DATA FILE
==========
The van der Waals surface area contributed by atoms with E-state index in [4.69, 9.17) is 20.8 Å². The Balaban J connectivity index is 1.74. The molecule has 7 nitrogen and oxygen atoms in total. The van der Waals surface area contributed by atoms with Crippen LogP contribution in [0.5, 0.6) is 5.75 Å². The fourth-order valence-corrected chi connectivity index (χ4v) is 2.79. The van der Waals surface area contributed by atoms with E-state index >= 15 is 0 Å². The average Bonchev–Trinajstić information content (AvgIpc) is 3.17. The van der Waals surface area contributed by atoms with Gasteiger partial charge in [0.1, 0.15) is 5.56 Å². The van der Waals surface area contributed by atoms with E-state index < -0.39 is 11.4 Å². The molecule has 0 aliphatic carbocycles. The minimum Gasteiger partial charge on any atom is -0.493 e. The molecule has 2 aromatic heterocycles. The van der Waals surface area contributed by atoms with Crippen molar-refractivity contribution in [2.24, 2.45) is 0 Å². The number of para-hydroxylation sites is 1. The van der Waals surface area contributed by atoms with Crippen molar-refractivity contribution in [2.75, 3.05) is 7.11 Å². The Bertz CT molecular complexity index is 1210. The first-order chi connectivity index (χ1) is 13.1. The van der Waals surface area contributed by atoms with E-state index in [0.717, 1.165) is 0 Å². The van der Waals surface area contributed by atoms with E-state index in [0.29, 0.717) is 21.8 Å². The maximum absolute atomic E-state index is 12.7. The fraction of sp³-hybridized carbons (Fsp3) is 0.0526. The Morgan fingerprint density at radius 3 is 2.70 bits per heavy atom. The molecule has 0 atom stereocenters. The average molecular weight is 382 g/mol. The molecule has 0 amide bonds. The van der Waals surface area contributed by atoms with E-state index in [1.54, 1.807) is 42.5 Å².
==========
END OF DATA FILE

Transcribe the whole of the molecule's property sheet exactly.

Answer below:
The van der Waals surface area contributed by atoms with E-state index in [4.69, 9.17) is 20.8 Å². The Balaban J connectivity index is 1.74. The molecule has 7 nitrogen and oxygen atoms in total. The van der Waals surface area contributed by atoms with Crippen LogP contribution in [0.5, 0.6) is 5.75 Å². The fourth-order valence-corrected chi connectivity index (χ4v) is 2.79. The van der Waals surface area contributed by atoms with E-state index >= 15 is 0 Å². The average Bonchev–Trinajstić information content (AvgIpc) is 3.17. The van der Waals surface area contributed by atoms with Gasteiger partial charge in [0.1, 0.15) is 5.56 Å². The van der Waals surface area contributed by atoms with E-state index < -0.39 is 11.4 Å². The molecule has 0 aliphatic carbocycles. The minimum Gasteiger partial charge on any atom is -0.493 e. The molecule has 2 aromatic heterocycles. The van der Waals surface area contributed by atoms with Crippen molar-refractivity contribution in [2.24, 2.45) is 0 Å². The number of para-hydroxylation sites is 1. The van der Waals surface area contributed by atoms with Crippen molar-refractivity contribution in [2.75, 3.05) is 7.11 Å². The Bertz CT molecular complexity index is 1210. The first-order chi connectivity index (χ1) is 13.1. The van der Waals surface area contributed by atoms with E-state index in [0.717, 1.165) is 0 Å². The van der Waals surface area contributed by atoms with E-state index in [0.29, 0.717) is 21.8 Å². The maximum absolute atomic E-state index is 12.7. The fraction of sp³-hybridized carbons (Fsp3) is 0.0526. The Morgan fingerprint density at radius 3 is 2.70 bits per heavy atom. The molecule has 0 atom stereocenters. The average molecular weight is 382 g/mol. The molecule has 0 amide bonds. The van der Waals surface area contributed by atoms with E-state index in [1.54, 1.807) is 42.5 Å².